Liberals' derision of "people of faith" as weak, anti-intellectual, anti-reason and anti-science is ironic beyond measure, given their stubborn adherence to their own discredited views on the thin thread of faith alone.
New York Times editors' "In Search of a New Playbook" provides a perfect illustration. They not only don't apologize for President Obama's failed policies but also insist that Democrats run proudly on his record.
They argue that for Democrats to retain control of Congress, "they need a sharper and more inspirational playbook." But they're talking about a playbook that deviates not from their tired liberal ideas, but simply from the way those ideas are presented. (This is reminiscent of Obama's tone-deaf reaction to his effective trouncing in the Massachusetts Senate election, when he said he would have to explain his health care ideas more clearly to the American people.)
You see, enlightened people understand the superiority of liberal positions, and the unenlightened just need more indoctrination. You'd think liberal control of the teachers unions, institutions of higher learning and other cultural institutions for a couple of generations would be enough.
The editors warn that the November elections could produce a Republican tidal wave akin to the 1994 midterms, "in part ... because the significant accomplishments of the last two years -- health care reform, the stimulus package, the resuscitation of the auto industry, financial reform -- were savagely attacked by the right and aggressively misrepresented as the hoof beats of totalitarianism."
The editors believe these "accomplishments" would have been even better had they not been "highly diluted to draw centrist support." I'm not making this up. In their view, "Democrats have been failing to delineate the differences between themselves and Republicans."
Let's unpack some of this. What they call "accomplishments" we call disasters. They want to tout health care reform as an accomplishment? Well, if you define accomplishment as a piece of legislation crammed through against the will of the American people and against all odds, then I suppose that would be accurate. But in all other respects, it is a disaster, and the American people overwhelmingly understand it, thank you -- and no thanks to liberal misinformation, including that from the Times. The more people learn about Obamacare the more they realize just how grossly the administration deliberately misrepresented its provisions and the more unpopular it becomes. Rasmussen reported that a stunning 59 percent of Americans now favor repealing the bill.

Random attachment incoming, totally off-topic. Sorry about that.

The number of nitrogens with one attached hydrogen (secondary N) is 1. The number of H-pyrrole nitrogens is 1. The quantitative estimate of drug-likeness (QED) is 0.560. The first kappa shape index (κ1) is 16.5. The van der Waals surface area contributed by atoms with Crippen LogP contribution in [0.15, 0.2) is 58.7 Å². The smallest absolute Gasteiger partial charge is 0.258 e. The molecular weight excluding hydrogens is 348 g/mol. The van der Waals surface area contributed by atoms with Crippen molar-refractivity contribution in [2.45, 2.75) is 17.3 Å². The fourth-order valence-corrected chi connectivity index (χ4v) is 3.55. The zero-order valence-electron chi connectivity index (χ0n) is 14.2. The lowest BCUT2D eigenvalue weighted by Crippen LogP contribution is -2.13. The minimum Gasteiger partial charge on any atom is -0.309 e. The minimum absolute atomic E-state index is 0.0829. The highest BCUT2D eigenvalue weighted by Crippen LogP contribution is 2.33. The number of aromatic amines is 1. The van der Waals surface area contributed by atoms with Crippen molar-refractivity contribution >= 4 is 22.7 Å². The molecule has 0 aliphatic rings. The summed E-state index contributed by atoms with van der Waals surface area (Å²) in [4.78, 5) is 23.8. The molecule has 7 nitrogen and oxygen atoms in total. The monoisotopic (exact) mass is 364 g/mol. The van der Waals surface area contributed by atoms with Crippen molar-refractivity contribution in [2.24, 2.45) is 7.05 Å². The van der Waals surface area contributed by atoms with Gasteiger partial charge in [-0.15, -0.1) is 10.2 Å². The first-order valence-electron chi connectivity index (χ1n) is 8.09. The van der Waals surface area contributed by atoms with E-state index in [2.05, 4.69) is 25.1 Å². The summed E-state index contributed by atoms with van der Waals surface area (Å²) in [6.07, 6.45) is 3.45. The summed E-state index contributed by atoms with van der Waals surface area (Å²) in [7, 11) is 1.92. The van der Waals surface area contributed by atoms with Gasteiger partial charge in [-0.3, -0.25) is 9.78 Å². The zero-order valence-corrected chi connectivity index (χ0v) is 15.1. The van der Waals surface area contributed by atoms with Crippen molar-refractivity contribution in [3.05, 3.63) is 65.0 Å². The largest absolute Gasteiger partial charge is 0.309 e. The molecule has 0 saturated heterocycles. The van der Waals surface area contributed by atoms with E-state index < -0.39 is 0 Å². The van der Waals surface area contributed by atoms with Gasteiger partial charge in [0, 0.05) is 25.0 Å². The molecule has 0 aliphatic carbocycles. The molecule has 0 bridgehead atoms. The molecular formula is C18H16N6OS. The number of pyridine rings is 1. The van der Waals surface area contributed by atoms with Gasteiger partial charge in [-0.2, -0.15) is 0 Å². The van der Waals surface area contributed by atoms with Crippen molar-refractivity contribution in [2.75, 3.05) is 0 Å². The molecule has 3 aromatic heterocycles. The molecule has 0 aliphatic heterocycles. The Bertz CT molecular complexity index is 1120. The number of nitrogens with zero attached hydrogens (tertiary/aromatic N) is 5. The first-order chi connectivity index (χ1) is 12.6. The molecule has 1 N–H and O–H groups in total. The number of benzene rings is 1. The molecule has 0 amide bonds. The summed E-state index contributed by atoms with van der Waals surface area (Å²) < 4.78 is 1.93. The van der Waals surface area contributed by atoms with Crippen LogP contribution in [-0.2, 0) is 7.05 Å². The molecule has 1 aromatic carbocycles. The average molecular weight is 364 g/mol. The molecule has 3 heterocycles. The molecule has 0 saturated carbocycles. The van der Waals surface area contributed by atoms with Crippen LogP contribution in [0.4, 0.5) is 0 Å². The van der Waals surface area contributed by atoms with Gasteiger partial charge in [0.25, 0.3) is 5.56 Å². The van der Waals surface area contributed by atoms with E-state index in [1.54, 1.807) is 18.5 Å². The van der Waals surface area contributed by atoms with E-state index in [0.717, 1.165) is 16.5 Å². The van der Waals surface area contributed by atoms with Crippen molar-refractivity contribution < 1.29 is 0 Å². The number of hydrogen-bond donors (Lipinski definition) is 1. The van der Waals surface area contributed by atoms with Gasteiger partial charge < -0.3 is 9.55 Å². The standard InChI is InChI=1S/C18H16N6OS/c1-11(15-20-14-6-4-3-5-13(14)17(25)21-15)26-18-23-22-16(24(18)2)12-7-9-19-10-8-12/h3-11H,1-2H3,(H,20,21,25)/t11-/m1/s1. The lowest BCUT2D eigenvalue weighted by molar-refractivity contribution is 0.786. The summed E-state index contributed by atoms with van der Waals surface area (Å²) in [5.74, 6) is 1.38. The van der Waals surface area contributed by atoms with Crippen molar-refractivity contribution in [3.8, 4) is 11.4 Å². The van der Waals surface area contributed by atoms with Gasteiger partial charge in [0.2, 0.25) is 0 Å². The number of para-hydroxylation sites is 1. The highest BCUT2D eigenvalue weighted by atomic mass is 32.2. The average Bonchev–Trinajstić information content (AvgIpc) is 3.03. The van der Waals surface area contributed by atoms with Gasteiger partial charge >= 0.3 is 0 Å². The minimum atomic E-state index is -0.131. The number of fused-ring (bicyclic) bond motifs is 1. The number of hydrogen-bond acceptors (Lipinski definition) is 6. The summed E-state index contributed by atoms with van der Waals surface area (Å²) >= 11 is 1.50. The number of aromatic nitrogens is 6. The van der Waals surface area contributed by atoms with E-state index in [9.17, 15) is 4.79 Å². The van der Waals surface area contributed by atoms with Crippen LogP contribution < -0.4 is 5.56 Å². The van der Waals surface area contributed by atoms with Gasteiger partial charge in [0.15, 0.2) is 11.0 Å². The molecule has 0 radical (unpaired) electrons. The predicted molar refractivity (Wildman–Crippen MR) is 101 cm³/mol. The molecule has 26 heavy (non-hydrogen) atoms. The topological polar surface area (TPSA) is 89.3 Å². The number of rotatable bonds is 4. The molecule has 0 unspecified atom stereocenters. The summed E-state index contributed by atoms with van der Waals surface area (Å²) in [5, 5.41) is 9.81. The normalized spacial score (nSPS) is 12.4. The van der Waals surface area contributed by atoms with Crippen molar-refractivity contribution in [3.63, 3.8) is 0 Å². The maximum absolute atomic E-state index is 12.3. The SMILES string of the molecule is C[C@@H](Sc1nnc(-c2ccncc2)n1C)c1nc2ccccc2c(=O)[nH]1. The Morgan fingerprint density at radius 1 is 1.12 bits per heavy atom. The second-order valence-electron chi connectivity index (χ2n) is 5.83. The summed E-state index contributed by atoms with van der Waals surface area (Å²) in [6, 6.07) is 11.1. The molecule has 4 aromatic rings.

The stimulus package? Can you imagine the chutzpah of people still calling this legislative train wreck a "stimulus"? It stimulated nothing but public-sector jobs, bureaucracy and the federal debt. No problem for The New York Times editorial board. It believes the stimulus did work, because had it not been implemented, unemployment would have been worse -- "Depression-level." But it would have worked much better had it been even more ambitious. Amazing.
No number of negative empirical data can shake their blind faith. The failure of the administration's predictions that unemployment wouldn't exceed 8 percent doesn't matter. They simply parrot the Obama mantra that the stimulus helped to create or save 3 million jobs. But as Heritage Foundation scholar Brian Riedl says, the only evidence they have to support that assertion are their economic models, which say that should have been the result. The results, in reality, are that millions of jobs (net) have been lost.
And the editors regard the government's takeover of the auto industry and Obama's financial "reform" bill as things to brag about? Please, bring it on. "Hoof beats of totalitarianism"? You'd better believe it.
So what do the editors want Democrats to do? They recommend they follow the lead of Obama, who "has become uncharacteristically combative" (uncharacteristically? Surely they jest!) in pointing out that Republicans "have not come up with a single solitary new idea to address the challenges of the American people." How about a refreshing return to a few old but tried-and-tested ideas, such as drastically reducing spending and taxes?
We must pray Democrats take the editors' advice, betting on the ignorance of the American people and the fantasy that when the dust settles, liberalism resonates better than conservatism with the American electorate.
Indeed, concerning the alleged failure of Democrats "to delineate the differences between themselves and Republicans," the editors, again, have it completely backward. Democrats can only avoid an electoral disaster if they pretend to move to the right, but because they've now unveiled their extremism with control of the executive and legislative branches, it's way too late for that.
Despite the blind faith and delusions of The New York Times editorial board and many other liberals, the public well understands what Obama liberalism is all about now. There has been plenty of delineation, thank you, and you're going to see just how much in November.
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